The First Proposition: “Only one ‘thing’ is intrinsically good; namely, love: nothing else at all.” (Joseph Fletcher)
What gives something its value? Why do we deem something to be Good? This has been a much-debated topic in moral theory throughout the years. In terms of Christian ethics, the problem can be expressed in the following manner: Is something Good because God says it is Good, or does God acknowledge something to be good because it is Good in itself (or because it is inherently Good)? The former locates the source of Goodness in God, whereas the later does this largely independent of God (or irrespective of what God says).
The idea that something is Good because God says it is, is called Nominalism. This is in contrast to Realism, which holds that good things are Good because they have an inherent quality of Goodness in them.
Situation Ethics is closely aligned to the Nominalist position. Nothing is deemed to have value in and of itself, but attains value insofar as it works for the sake of others. This means something we do only becomes ‘good’ when it helps people, and ‘bad’ when it does the opposite. Also, persons (both human and Divine) can evaluate the things we say and do and determine whether they are good or not, this being based simply on whether they are beneficial to others. This is in contrast to the Realist position where value is something inherent in a thing (such as lying, which is usually deemed to be ALWAYS wrong). Inherent value also needs to be revealed to us or discovered (say by God, or a Priest). Thus Realists judge things by how much they adhere to an immutable, or unchanging (and unchangeable) standard.
"The rightness of an act, then, nearly always and perhaps always, depends on the way the act is related to circumstances." (Joseph Fletcher)
Love is a Predicate
According to Fletcher and Nominalism, there is no objectively real or independent quality in things. The only thing that is intrinsically good (as far as Fletcher is concerned), is Love. But this is not to suggest that Love is a thing or a property. Love is something we have, or something we are, or something we do:
"Our task is to act so that more good (i.e. loving-kindness) will occur than any possible alternatives." (Joseph Fletcher)
To say that Love is the only Good, is to say that acting in a loving way is the only good thing. It is to speak of Love as the regulative principle of Christian ethics.
“Hearing that Jesus had silenced the Sadducees, the Pharisees got together. One of them, an expert in the law, tested him with this question: “Teacher, which is the greatest commandment in the Law?” Jesus replied: “‘Love the Lord your God with all your heart and with all your soul and with all your mind.’ This is the first and greatest commandment. And the second is like it: ‘Love your neighbor as yourself. All the Law and the Prophets hang on these two commandments.” (Matthew 22:34-40)
Only in God is Love is a property. It is something God both is, and has. With humans love is something we do, and when we act in love we become like God. For when we we act in love we are not only obeying the command to love, but also imitating God. For the Christian this is also an acknowledgement that we have been created in God’s image and likeness (Genesis 1:27).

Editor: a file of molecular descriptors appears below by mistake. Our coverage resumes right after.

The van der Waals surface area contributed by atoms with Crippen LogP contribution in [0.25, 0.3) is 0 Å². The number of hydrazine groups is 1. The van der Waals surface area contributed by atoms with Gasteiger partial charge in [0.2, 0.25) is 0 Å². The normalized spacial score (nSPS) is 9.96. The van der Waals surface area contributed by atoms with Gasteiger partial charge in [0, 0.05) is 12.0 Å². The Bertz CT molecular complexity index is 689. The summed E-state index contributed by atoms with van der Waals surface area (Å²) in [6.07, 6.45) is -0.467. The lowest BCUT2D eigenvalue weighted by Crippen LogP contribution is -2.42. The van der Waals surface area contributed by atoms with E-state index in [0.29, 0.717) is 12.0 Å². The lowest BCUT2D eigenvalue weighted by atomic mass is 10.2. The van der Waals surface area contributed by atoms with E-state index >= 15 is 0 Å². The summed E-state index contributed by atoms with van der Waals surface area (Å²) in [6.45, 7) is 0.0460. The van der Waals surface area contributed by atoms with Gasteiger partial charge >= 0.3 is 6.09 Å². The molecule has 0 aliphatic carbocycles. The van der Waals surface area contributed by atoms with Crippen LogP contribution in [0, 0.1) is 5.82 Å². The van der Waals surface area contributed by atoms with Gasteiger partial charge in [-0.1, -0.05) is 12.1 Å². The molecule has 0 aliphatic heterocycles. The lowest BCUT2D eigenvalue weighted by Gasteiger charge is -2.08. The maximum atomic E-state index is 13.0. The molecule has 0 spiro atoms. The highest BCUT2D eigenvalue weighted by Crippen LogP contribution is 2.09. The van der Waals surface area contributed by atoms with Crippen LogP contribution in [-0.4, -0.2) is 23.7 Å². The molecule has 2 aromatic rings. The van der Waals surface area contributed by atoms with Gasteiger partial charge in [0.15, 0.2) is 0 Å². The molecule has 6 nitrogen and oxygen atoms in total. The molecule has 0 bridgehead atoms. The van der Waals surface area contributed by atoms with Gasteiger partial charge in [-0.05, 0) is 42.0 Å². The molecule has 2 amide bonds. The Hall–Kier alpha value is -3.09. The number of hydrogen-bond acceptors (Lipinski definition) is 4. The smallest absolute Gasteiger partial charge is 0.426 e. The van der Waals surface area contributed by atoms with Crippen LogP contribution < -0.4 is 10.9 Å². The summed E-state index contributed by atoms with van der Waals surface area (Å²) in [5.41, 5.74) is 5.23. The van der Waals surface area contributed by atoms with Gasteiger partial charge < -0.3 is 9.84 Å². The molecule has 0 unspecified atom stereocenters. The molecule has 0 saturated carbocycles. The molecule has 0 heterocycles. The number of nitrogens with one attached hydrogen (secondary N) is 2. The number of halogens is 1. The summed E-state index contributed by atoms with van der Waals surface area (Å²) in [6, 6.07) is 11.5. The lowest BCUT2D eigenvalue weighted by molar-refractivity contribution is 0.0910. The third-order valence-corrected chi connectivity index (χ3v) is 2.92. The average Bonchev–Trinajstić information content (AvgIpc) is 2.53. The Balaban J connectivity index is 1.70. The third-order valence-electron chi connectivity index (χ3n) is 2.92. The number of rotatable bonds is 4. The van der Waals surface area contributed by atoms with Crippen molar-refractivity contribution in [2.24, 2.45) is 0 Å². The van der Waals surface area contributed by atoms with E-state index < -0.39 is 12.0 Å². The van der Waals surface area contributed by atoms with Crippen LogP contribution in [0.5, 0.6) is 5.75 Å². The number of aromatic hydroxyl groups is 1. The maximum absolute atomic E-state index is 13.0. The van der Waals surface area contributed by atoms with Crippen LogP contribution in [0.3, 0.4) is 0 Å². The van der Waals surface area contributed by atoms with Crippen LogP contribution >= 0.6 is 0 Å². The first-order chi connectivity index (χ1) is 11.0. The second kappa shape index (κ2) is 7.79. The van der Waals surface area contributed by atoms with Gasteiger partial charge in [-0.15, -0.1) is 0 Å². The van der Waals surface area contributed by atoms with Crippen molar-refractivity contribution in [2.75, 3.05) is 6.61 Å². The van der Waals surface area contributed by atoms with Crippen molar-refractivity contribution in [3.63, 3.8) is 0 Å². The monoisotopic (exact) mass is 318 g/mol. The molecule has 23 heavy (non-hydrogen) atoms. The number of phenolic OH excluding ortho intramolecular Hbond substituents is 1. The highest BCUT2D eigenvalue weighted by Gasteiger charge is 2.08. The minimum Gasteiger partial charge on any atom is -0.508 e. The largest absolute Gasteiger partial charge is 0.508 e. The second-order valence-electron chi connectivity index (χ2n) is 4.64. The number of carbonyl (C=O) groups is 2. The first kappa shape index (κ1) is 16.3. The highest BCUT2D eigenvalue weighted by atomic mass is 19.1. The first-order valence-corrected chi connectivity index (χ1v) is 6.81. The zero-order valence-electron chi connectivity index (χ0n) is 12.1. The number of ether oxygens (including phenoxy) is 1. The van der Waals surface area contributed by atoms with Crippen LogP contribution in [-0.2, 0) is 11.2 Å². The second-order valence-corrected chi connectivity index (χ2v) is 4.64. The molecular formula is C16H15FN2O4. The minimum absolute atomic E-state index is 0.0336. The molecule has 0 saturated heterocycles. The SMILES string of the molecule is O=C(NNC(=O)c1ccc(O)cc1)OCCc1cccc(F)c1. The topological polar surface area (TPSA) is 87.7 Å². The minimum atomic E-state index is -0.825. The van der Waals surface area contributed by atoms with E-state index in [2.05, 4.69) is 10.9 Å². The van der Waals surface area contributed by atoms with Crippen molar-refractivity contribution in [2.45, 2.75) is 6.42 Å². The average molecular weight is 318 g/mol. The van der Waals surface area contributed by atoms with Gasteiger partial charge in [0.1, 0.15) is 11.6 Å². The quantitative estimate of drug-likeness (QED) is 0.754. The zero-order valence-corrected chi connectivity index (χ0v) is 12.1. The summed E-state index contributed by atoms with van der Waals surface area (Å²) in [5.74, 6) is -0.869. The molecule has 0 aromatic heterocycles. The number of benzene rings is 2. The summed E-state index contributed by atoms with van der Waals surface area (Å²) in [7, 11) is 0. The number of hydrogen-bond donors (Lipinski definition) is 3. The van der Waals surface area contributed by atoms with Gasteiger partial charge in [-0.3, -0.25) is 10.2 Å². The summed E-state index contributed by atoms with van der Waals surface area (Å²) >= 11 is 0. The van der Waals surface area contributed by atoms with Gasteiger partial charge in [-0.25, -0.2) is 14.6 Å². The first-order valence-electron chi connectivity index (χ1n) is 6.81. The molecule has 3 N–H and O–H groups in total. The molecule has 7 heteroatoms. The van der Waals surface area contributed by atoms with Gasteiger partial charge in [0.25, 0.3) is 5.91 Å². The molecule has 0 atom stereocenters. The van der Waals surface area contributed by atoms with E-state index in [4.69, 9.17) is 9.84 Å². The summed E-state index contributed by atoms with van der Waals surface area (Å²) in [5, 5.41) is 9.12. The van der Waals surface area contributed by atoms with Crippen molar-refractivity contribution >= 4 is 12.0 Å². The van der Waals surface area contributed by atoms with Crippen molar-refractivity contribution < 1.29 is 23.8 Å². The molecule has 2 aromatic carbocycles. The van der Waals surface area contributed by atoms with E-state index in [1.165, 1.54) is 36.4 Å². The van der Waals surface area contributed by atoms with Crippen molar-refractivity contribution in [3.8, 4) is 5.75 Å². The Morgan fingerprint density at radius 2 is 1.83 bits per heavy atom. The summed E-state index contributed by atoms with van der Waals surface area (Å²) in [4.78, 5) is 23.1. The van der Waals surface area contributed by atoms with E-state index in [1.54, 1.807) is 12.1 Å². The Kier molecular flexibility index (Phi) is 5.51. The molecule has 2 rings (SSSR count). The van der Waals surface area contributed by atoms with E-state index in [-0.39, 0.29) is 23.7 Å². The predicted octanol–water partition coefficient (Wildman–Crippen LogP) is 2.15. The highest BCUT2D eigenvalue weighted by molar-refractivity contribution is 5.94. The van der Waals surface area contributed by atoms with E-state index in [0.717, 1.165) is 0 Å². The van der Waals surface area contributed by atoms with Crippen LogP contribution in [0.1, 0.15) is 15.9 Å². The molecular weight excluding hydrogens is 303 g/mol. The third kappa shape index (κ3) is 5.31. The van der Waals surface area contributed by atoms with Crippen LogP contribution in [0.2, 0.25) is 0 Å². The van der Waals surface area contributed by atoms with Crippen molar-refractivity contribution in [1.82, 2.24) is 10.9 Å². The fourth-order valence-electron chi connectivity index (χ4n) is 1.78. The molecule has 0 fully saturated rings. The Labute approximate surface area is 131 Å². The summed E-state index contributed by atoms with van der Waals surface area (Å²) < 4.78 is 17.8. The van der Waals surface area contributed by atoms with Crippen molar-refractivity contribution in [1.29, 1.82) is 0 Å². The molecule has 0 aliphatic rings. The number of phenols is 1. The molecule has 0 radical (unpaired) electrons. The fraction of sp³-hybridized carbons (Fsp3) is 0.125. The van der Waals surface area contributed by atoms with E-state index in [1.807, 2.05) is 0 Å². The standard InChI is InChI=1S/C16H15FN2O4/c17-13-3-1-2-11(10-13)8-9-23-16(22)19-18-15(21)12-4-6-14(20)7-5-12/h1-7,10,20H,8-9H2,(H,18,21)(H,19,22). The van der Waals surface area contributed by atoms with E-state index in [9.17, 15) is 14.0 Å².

Following St. Augustine, the Situationist would argue that we can know what a person is like by what they love. This is why Jesus told the rich young man to sell all he had and give his money to the poor. His first love was for money, not God or other persons (Matthew 19:16-30). This man said he wanted to love God, but his life showed that he loved his money before everything else (and would continue to do so).
For the Christian obedience to God and becoming Christ-like is not about what we what we believe, but about how much we act in loving ways towards others. It is not so much to do with knowing the right thing, but doing the right thing!
"The other side of the proposition that only love is intrinsically good is, of course, that only malice is intrinsically evil. If goodwill is the only thing we are always obliged to do, then ill will is the only thing we are always forbidden to do." (Joseph Fletcher)
"The lowest point, as far as Christian ethics is concerned, is manifest in the phrase, “I couldn’t care less.” (Joseph Fletcher)
Situation Ethics is pragmatic. It is focussed on working to increase love in the world.
"There are no universals of any kind. Only love is objectively valid, only love is universal." (Joseph Fletcher)
The concept that one might act according to the ‘Lesser of two evils’ is contrary to Situation Ethics. There is either working for the sake of love or not. If one does “The lesser of two evils” one is still doing an evil thing, not acting in a pseudo-loving manner. For example, there is no such thing as a ‘White lie’. A lie does not start out as something we shouldn’t do, only to have us try and justify our telling of a ‘White lie’ later on. What makes a lie right or wrong is the intention, or purpose. If our intention in telling a lie is to harm someone, then it is wrong. If our intention in telling a lie is to help someone, then it is good, and that is all.
"Right and wrong, good and bad, are things that happen to what we say and do." (Joseph Fletcher)
In this sense Situation Ethics is consequentialist. The “Good” things we say and do are evaluated according to the most loving outcome. There are no ‘exceptions to the rules’, just the one rule to act in Love.
There is a whole class of actions (stealing, lying, killing and adultery) that are so destructive of human relations that no difference of time or society can change their character. But this does not mean that in certain circumstances these could ever be right. [Questions related to] rape and incest. Can they ever be justified by [loving] motives, circumstances and consequences? (Henlee H Barnette, The Situation Ethics Debate, [Brackets mine])